Monday, April 8, 2013

For want of a helping Hand

     I don’t have to guess too hard as to what type of person wrote the little parable titled: For want of a Nail. It’s an old, unattributed little dirge.
For want of a nail the shoe was lost.
For want of a shoe the horse was lost.
For want of a horse the rider was lost.
For want of a rider the message was lost.
For want of a message the battle was lost.
For want of a battle the kingdom was lost.
And all for the want of a horseshoe nail.
     Nice. Has anyone stopped to think how much pressure that put on blacksmiths? No, I was speculating on the writer of this. Because if he was anything like me, he may have been a blacksmith. And the similarity this smithy and I have is this little obsession I have with getting something right.
     Now, I am not a perfectionist. At least not with everything. I can sleep in an unmade bed, park my truck crooked, and no kidding, even sigh and hit “post” on a blog I don’t feel is quite good enough. I’m not obsessive-compulsive. But I still have this thing. I don’t know if it’s a disorder or how unhealthy it is. Let me explain.
     In For want of a Nail, one stupid, missing nail, or lack of one stupid nail causes a whole kingdom to fall. There are perhaps thousands of lives lost because of this one little missing thing. Most people probably take this story as a cautionary tale. “Little things do matter” or “be sure to cross your t’s and dot your i’s, kids”. And sure, that’s a good way to interpret this story. But I have my own version. It’s not inspired by For want of a Nail. They just remind me of each other.
     I’m a church custodian. I work all week keeping things clean, setting up and breaking down for weekly events, locking up at the end of the day 6 out of 7 days a week, and other things. I work Fridays and Saturdays. My job there is essentially to make the church ready for Sunday. I make sure every room is clean and set. The restrooms need to be well stocked as well as clean. Floors have to be vacuumed or mopped. If there is an event that weekend I need to facilitate that event and then clean up after it and take every step to get the church ready still.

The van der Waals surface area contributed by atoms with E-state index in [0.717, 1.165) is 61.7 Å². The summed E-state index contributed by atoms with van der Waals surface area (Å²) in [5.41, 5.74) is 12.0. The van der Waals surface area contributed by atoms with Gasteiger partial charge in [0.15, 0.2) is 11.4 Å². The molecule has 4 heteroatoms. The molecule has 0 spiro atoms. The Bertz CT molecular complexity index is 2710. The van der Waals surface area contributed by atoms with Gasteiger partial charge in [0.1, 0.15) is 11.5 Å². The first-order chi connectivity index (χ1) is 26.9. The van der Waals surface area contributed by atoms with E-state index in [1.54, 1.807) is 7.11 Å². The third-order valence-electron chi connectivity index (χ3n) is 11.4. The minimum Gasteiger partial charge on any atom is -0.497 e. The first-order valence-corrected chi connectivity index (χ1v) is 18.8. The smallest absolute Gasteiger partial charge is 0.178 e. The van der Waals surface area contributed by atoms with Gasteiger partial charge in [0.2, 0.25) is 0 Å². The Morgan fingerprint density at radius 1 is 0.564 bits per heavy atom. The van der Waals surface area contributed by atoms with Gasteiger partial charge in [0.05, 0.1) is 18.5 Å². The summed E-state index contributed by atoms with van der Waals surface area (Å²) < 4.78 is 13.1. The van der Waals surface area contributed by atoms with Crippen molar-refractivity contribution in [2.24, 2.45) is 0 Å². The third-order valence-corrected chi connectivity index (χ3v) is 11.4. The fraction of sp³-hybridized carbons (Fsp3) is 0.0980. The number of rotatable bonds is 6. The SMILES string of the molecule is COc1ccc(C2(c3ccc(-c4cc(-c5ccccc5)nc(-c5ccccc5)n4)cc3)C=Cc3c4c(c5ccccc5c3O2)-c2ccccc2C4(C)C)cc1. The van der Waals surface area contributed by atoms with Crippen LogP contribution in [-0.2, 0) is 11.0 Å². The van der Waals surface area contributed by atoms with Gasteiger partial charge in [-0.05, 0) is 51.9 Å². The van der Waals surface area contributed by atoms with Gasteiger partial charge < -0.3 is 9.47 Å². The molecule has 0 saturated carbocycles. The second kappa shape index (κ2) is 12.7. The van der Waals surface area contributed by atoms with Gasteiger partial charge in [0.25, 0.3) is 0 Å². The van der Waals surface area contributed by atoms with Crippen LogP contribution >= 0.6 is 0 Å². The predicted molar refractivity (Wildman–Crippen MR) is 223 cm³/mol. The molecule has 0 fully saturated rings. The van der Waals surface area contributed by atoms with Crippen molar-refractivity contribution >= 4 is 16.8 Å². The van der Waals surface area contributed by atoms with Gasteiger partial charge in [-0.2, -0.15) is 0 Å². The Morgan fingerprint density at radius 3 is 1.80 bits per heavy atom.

Before I go any further I have to state that I really love this job. I listen to my iPod, work at my own pace and feel very appreciated and supported by everyone there. And working alone is probably my favorite thing.
     But like I said I have my own version of the nail story. What if there was still a smudge on a bathroom mirror? A stain on a toilet? A dirty spot on the floor? The idea is very disturbing to me. And I am not exaggerating when I say this. Someone might walk into church, see the dirty floor and be put off. They turn around and walk out. They never step into church again. Their soul is lost along with the souls of their family. Their eternal damnation is all because I missed a spot on the floor.
     I know it’s unrealistic and even a little prideful to think that. But that’s what goes through my mind sometimes. Last weekend I had a tremendous workload due to some scheduling conflicts. There was a part of Friday afternoon where I needed to do 2 ½ hour’s work in just an hour. Help was offered me and of course, I declined it. That’s the even more unhealthy thing I do. I would rather work alone than accept help. That’s pride more than the want to be alone. I took a big gulp and swallowed that pride and admitted I needed the help after all. The work was busted out in less than an hour with some help.
     I thought about the story of the missing nail. If a blacksmith was the one who wrote that, he was prideful and vexed about the significance of his work. He went home each night worrying about the strength of the shoes he had nailed onto the horses that day, even if they were not battle horses. But he might never have considered this: The battle could still have been won.
     I’m no battle scholar. But I am learning about human nature every day. I think that if a battle horse or messenger horse threw a shoe. There may still have been hope. Because when there is a need for extra help, people step up. The only way hope would have been lost would be if the rider or some general somewhere refused that help. But help would have been there. It’s not what everyone does. But it is what many people do.
     When the need arises, help rises up along with it. And even if there was a mess from a war horse right there on the floor of the church foyer, someone would have greeted that newcomer walking in the building and made them feel welcome despite my failure. It’s only up to me to do the best I can and then trust God for the rest. He’s got plenty of children willing to come alongside and share the load. The nails were taken care of long ago.

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